Tuesday, April 10, 2012

Relative Strengths of Health Reform Physician Counter Trends
They go from strengths to strengths.

Psalms, 4

April 11, 2012 -  The health reform law has ignited counter trends among physicians. 
Here I shall assess the relative strengths of these trends and questions they raise.

One, Strongest Trend – Hospital Employment of Physicians
This trend is the most powerful.  Hospitals are employing more physicians.  Hospital now own more than half of physician practices.   Both primary care and specialist physicians,  driven by decreasing reimbursement and increasing harassment from public and private payers, are rushing to be employed. Hospitals are even buying large physician groups. Reasons behind this trend are multifarious.  Young physicians are seeking regular hours, balanced life styles, economic security, and money to pay off educational  debts.  Older physicians are seeking an escape from the business pressures of running a practice.  Many physicians are seeking an escape from malpractice worries.  Hospitals are seeking greater market presence and more negotiating power to deal with payers.  Will these trends sacrifice physician independence ? Will it compromise the ability to do the right  thing for patients?  What will happen to medical societies,  who  heretofore have spoken for physicians?
Two, Second Strongest Trend – Accelerating Consolidation  at All Levels of the System – This goes hand in hand with first trend.  It  is proceeding at a rampant pace as hospitals and physicians gather together  to afford the  administrative, technological,   and informational strengths required to function in a regulatory environment.    The strength lies in a unified and standardized  approach to reducing costs and meeting government  regulations.  Consolidation raises these questions:  At what point will larger organizationss violate or  evoke antitrust laws?  When do the costs of these organizations exceed benefits?   How much will these organizations raise costs?  Will they medicine?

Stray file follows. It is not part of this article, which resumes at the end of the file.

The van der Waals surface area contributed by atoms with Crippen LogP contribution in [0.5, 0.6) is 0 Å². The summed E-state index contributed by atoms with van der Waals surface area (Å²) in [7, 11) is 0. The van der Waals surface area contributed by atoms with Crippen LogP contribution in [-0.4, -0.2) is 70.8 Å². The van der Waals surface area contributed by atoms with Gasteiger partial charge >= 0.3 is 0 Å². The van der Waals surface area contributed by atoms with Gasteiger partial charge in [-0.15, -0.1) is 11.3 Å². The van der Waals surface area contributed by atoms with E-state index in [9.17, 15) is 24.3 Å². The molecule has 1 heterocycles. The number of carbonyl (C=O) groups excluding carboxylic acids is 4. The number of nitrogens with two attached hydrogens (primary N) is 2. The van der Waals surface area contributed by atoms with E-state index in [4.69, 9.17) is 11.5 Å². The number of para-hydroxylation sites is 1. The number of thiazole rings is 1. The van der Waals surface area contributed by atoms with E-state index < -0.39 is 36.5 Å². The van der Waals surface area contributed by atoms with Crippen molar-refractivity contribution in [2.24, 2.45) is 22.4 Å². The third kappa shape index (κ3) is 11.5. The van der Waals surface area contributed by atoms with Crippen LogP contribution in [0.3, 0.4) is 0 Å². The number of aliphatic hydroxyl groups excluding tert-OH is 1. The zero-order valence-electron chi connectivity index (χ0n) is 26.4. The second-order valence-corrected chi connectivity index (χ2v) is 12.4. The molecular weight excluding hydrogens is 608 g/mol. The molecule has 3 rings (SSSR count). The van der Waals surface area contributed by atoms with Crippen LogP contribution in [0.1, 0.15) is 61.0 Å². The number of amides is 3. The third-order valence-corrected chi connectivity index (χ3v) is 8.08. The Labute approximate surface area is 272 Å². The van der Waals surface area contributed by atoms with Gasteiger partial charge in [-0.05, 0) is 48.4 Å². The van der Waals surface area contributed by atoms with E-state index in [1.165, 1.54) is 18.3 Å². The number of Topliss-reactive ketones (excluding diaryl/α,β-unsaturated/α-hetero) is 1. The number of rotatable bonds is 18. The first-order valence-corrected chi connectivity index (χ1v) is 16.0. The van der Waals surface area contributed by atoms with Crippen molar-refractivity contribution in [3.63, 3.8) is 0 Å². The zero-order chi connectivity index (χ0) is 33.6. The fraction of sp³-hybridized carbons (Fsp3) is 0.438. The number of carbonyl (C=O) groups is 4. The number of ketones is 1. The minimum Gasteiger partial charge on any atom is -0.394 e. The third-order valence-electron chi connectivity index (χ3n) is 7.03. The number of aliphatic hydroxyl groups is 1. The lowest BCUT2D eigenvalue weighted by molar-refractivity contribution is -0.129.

Third,  Strongest Trend -   Care Migrating outside of Hospitals and Physician Offices to Decentralized Diagnostic and Therapeutic Centers.  This movement is well underway.  You see it in retail clinics, hospital outreach programs, establishment of surgicenters,  specialty groups offering one-stop shopping ,   telemedicine promoting  virtual visits, home monitoring, and home visits via Skype-like  arrangements  with audio-visual connections.   On the whole, this is a good thing, powered by mobile devices and health IT companies, but how does one monitor and regulate these activities?  How does one control fraud and abusive payment schemes? Who provides oversight.
Four, Fourth Strongest Trend -  The Push for  Bundling  Billing  and Capitation for Episodes-of-Care  and Per Person Payment   , and the Phasing Out of Fee-For Service.  This is the basis for Accountable Care Organizations  and promised government  Medicare “savings”.  This may be a weak trend because of bureaucratic barriers,  and resistance of hospitals and specialist physician, , both of whom stand to  lose income under this arrangement.  But at the same time,  I believe ACO variants are inevitable.

Fifth Strongest Trend -   Drift of Physicians into Concierge, Direct Pay, and Other Practices outside the Purview of Third Parties.    This movement is gaining strength every day,  although it remains  marginal. These practices require less overhead,   tend to be more personal, and provide more economical care.   Their weakness is the ability to address major illnesses and major procedures.  Their future depends on attractiveness to consumers, the economic status of the patient base and ability to pay, the region of the country, and  federal and state government regulations of their activities,

Tweet: A number of counter trends among physicians  to the health care law are underway and gaining strength.

No comments: